Wednesday, 25 September 2013

Ache It Like A Polaroid Picture

The other day I got to thinking whilst flicking absentmindedly through my virtual photo album (my phone).
I've always loved photos. Not of myself you see; I don't think I've been photogenic since around 1983 and even then I was probably screwing my face up at having to eat a Rusk. No, I love taking photos. Of my friends, family, anything the makes me happy or that I feel will remind me of my happiest moments. I have countless photo albums with Polaroids and actual photographs you can actually hold in your actual hands, from the days before I cautiously dipped my toe into the world of smart phones and digital cameras. 
I love to look through these photos when I'm feeling a bit blue or fed up. They remind me that my life isn't, and hasn't ever been, all about being sick. 
It's pretty much been confirmed that I've had Crohn's Disease for most of my youth, but I've only 'officially' had it since 2010. I don't like to think my disease has massively affected my life, but that would be foolish. And a lie. 
In the beginning, Crohn's made me unhappy, caused me to drift from friends at times, made me shut off from the world and generally become a misery guts for prolonged periods. But has it really? Or was that just my chosen mentality brought on by my situation. I fear the latter.
Although I constantly preach that Crohn's can have a major affect on your mental health as well as your physical (which I still firmly believe), I feel a lot of the responsibility falls on the patient to combat this. You need to take control of your life, in the moment and in the future. Decide if you are going to lay down to an incureable illness or strive to be the best you can be despite it. Again I choose the latter. I'm not by any stretch of the imagination saying I've gotten there yet, but I will. 
When I look back through my photographs I don't see misery and sadness, I only see the physical ravages of Crohn's; my hair falling out and becoming thin and dry, my moon face from excessive steroids, my stance; hunched up and uncomfortable, my skin; broken out and painful, my scar from surgery, the pain in my face and of course, my positively skeletal figure. 
These are all unfortunate reminders of how ill I've been in my recent past, but they make me feel positive rather than forlorn. I know the signs because they are documented and neatly stored in an album. I know what to watch out for when I'm becoming sick again and I know I can still live my life to it's fullest regardless, even when I'm at my worst.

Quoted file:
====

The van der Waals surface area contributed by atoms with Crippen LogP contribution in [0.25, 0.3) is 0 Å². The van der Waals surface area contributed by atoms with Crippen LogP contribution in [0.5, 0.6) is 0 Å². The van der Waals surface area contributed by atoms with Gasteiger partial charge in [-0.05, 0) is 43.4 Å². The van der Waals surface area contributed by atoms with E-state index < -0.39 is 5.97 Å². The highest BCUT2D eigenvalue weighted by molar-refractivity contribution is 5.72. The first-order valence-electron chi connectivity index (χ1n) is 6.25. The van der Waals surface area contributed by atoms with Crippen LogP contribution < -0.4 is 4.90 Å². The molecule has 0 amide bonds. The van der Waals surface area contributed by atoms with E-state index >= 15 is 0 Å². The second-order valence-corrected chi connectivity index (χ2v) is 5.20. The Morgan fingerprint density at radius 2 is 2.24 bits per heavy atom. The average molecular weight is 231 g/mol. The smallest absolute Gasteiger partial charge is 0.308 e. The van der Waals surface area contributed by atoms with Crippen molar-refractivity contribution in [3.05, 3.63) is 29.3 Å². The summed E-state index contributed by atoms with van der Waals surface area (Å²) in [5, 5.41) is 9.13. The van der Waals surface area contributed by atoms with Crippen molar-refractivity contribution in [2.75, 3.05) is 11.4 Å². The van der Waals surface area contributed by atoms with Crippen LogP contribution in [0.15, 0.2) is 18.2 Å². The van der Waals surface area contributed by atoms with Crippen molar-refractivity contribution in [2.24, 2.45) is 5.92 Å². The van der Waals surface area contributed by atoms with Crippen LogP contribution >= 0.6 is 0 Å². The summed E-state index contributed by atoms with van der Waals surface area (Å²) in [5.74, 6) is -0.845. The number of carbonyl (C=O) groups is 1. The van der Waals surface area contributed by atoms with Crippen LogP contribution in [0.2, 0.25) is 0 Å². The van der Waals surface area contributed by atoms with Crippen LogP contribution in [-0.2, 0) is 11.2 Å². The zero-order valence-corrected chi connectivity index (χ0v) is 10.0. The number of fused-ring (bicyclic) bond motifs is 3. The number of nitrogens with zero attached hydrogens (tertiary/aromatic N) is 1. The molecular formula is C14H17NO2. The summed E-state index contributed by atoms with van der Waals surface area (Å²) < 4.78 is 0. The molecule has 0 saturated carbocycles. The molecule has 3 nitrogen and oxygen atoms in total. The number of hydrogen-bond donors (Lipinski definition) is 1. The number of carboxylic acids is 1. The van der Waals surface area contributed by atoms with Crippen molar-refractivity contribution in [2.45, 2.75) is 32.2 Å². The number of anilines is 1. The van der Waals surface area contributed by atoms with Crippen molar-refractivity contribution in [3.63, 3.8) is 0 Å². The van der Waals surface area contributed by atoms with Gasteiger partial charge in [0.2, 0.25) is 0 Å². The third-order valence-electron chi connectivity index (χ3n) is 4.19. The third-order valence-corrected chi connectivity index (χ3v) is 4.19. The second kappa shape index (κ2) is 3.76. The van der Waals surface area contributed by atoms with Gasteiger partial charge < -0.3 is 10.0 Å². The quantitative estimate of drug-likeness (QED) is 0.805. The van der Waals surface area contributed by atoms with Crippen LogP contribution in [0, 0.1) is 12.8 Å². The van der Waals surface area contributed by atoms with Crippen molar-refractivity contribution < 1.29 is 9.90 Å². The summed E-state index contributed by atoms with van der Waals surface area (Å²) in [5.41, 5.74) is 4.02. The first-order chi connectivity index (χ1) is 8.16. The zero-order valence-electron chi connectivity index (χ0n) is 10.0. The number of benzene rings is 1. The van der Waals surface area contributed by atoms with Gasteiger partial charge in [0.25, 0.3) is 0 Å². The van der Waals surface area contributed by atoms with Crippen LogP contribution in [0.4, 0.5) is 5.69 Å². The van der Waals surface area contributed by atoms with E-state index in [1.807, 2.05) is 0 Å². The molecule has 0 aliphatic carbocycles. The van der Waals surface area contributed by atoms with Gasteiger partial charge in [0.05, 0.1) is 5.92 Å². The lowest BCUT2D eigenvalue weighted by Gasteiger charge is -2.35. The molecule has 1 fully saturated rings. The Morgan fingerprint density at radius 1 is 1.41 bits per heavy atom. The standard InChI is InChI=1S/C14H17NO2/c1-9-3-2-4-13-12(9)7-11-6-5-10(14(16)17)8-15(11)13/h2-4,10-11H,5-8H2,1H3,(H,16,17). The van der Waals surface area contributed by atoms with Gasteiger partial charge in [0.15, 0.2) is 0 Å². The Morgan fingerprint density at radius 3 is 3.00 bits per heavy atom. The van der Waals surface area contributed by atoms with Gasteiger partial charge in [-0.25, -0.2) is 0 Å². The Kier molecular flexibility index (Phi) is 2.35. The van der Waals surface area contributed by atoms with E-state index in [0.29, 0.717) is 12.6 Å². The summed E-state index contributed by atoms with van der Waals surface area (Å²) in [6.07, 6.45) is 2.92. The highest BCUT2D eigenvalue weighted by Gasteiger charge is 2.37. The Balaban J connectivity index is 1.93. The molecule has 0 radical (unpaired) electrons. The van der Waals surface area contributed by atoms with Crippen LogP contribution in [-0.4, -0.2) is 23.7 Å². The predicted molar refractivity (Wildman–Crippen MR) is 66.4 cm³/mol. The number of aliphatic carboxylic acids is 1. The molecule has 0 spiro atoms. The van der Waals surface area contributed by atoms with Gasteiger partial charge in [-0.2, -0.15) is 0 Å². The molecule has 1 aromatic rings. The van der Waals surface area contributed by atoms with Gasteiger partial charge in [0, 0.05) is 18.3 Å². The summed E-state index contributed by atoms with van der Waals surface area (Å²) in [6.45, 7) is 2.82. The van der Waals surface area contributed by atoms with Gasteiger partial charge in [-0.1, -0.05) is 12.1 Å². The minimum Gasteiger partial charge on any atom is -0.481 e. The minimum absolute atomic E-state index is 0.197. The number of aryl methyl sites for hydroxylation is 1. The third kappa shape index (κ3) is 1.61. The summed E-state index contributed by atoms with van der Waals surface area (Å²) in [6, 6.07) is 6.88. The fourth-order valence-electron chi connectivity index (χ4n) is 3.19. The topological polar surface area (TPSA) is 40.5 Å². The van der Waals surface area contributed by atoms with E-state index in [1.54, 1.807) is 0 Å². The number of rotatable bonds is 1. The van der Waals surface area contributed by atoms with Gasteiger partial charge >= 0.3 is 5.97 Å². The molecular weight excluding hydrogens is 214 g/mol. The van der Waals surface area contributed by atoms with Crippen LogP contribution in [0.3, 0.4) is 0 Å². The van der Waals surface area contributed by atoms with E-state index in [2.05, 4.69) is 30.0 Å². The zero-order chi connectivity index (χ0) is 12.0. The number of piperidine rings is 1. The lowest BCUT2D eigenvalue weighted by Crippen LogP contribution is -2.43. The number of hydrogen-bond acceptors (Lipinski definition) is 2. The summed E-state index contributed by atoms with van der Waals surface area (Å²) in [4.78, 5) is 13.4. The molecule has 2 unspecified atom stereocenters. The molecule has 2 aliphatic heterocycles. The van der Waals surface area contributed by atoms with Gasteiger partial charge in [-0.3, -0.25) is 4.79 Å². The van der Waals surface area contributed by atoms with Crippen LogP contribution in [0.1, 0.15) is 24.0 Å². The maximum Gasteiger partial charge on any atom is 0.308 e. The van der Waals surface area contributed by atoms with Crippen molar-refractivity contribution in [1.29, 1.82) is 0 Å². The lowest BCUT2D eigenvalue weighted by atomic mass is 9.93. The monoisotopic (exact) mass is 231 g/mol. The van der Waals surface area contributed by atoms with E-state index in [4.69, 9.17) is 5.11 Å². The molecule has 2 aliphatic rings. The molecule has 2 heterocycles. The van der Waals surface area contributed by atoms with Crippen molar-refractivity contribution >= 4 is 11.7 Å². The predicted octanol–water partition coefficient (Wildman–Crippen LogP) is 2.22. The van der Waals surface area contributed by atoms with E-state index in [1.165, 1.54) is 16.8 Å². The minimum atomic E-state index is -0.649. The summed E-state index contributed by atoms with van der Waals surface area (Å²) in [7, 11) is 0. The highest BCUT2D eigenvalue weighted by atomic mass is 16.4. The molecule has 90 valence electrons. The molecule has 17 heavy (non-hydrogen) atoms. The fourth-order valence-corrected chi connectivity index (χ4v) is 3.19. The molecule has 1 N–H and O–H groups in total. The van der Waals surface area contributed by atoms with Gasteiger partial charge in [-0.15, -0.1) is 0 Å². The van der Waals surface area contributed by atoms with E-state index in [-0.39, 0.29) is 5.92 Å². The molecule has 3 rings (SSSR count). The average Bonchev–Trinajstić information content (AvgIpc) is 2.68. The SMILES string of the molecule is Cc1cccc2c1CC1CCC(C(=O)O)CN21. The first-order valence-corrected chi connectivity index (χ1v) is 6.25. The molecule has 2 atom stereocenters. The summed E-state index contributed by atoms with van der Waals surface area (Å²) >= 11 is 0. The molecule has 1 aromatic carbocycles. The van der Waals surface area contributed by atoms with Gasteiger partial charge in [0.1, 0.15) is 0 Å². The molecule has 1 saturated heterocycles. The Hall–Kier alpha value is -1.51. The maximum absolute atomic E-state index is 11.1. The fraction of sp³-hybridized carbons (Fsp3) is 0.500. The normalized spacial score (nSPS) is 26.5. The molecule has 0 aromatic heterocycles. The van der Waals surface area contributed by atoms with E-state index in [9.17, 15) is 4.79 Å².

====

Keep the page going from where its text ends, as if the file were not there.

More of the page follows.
Say cheese! (But only a slice for me, I shouldn't really have dairy..) 


Saturday, 21 September 2013

Here I Go Again On My Crohn..

I'll be getting a new boss at some point this week. This isn't major news in itself, but to someone with a chronic illness who has an absolute belter of a boss, it's a teeny bit heart-breaking. Don't get me wrong, I'm thrilled for her moving on as she is beyond lovely and deserves to be blissfully happy in her work, BUT, I'm also incredibly anxious as to what will happen when she's gone. 
I'm fairly sure my new manager will be great, know their job and a super person, it's just that the thought of starting from scratch in explaining my illness fills me with utter dread. 
Crohn's is such a complex disease with so many symptoms that it takes time, patience and effort on another persons behalf to get to grips with everything it entails. My current boss took the time to learn all about it, inside and outside of work, she listened and helped in any way she could, and did everything she could to make my time at work more comfortable. She also just knew over time, when I was sick and trying to hide it from her and focus on my work. I feel I can talk to her about anything and not be judged or thought badly of and she knows I respects her enough never to take advantage of her kindness. 
I know it's a lot to expect to have that same level of care from someone new, especially straight away, but I can't bear the thought of not having it at all. It may take years to get even vaguely close to the understanding she has of Crohn's with someone new, if it even happens at all.

Small changes like this to a 'normal' person are difficult enough as it is; as a race we are generally frightened of change, even on a small level like this. But when you have an issue which goes unseen and often unspoken, one which people often struggle to grasp, it can be incredibly frustrating to start afresh. It can often feel you are constantly trying to justify why you are STILL sick. 
My previous boss didn't get it. He wanted a nice easy case of employee is ill then well - back to work as normal, when in reality he had me; in and out of hospital with minimal information to provide him with, I wasn't getting any better and had no clue when or if I would.